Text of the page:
“There will be, in the next generation or so, a pharmacological method of making people love their servitude, and producing dictatorship without tears, so to speak, producing a kind of painless concentration camp for entire societies, so that people will in fact have their liberties taken away from them, but will rather enjoy it, because they will be distracted from any desire to rebel by propaganda or brainwashing, or brainwashing enhanced by pharmacological methods. And this seems to be the final revolution.”
-Aldous Huxley, 1961
German scientists have suggested that a combination of drugs and “peer influence” could make Europeans more amenable to accepting large numbers of migrants in their midst, following a shocking new study at the University of Bonn.
The study, originally published in the Proceedings of the National Academy of Sciences (PNAS) and later reported by Science Daily, involved 183 subjects, each given 50 euros which they could donate to either migrants or locals in need.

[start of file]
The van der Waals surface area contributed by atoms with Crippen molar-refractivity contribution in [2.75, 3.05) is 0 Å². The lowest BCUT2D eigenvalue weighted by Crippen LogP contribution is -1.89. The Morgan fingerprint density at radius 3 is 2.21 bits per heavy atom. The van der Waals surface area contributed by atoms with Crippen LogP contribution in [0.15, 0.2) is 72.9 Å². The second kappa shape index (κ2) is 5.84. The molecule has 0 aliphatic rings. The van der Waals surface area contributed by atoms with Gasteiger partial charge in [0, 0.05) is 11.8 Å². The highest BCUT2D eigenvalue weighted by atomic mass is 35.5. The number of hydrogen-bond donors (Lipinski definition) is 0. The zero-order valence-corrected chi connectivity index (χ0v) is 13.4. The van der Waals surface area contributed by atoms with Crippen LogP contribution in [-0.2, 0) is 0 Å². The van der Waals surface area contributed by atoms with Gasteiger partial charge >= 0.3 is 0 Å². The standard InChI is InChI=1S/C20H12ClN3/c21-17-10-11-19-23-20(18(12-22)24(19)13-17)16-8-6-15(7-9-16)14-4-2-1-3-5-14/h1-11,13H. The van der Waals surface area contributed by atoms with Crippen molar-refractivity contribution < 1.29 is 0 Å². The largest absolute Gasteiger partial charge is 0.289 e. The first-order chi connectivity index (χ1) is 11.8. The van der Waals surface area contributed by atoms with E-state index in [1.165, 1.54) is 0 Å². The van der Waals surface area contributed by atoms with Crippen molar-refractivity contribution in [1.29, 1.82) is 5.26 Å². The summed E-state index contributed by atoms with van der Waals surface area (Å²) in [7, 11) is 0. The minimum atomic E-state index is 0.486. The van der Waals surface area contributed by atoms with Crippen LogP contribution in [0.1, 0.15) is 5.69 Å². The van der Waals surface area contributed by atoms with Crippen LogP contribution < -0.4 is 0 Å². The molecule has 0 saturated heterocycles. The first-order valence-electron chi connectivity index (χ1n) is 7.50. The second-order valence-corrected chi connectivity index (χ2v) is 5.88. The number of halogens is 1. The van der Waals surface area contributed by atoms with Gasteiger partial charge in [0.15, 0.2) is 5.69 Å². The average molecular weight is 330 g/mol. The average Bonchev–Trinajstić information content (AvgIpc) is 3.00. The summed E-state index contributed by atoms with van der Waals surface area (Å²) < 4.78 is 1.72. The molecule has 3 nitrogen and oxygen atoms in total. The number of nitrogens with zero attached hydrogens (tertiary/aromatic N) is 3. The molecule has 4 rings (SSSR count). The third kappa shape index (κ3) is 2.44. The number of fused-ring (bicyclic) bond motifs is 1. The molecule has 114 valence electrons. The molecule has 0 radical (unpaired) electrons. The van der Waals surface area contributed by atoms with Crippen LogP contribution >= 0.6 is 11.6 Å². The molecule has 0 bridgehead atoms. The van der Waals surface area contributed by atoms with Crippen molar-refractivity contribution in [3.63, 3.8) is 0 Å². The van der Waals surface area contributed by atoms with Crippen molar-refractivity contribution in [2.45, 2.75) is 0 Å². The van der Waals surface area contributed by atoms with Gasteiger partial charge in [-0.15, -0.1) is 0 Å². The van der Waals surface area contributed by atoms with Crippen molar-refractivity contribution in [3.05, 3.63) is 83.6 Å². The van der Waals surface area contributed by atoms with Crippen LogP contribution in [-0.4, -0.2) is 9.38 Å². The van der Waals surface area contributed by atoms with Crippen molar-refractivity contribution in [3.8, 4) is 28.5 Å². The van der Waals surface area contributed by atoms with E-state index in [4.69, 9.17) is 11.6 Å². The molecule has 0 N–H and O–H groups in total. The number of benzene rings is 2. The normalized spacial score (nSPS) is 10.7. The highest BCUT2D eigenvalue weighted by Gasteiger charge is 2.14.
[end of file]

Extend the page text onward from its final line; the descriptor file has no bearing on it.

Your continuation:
Researchers from the University of Bonn, the University of Lübeck and the Laureate Institute for Brain Research in the U.S. were “surprised” to discover that people donated around 20 per cent more to migrants than to needy locals to begin with, and when drugged with oxytocin — the so-called ‘love hormone’ — participants already well-disposed to migrants gave even more generously.
People who had “negative attitudes towards migrants” were not affected — but, when they were shown how generous others had been towards migrants in combination with the drugs, they “donated up to 74 per cent more”.
Rene Hurlemann, a professor at the university’s department of psychiatry, concluded the “combined enhancement of oxytocin and peer influence” was able to diminish what he described as “selfish motives”.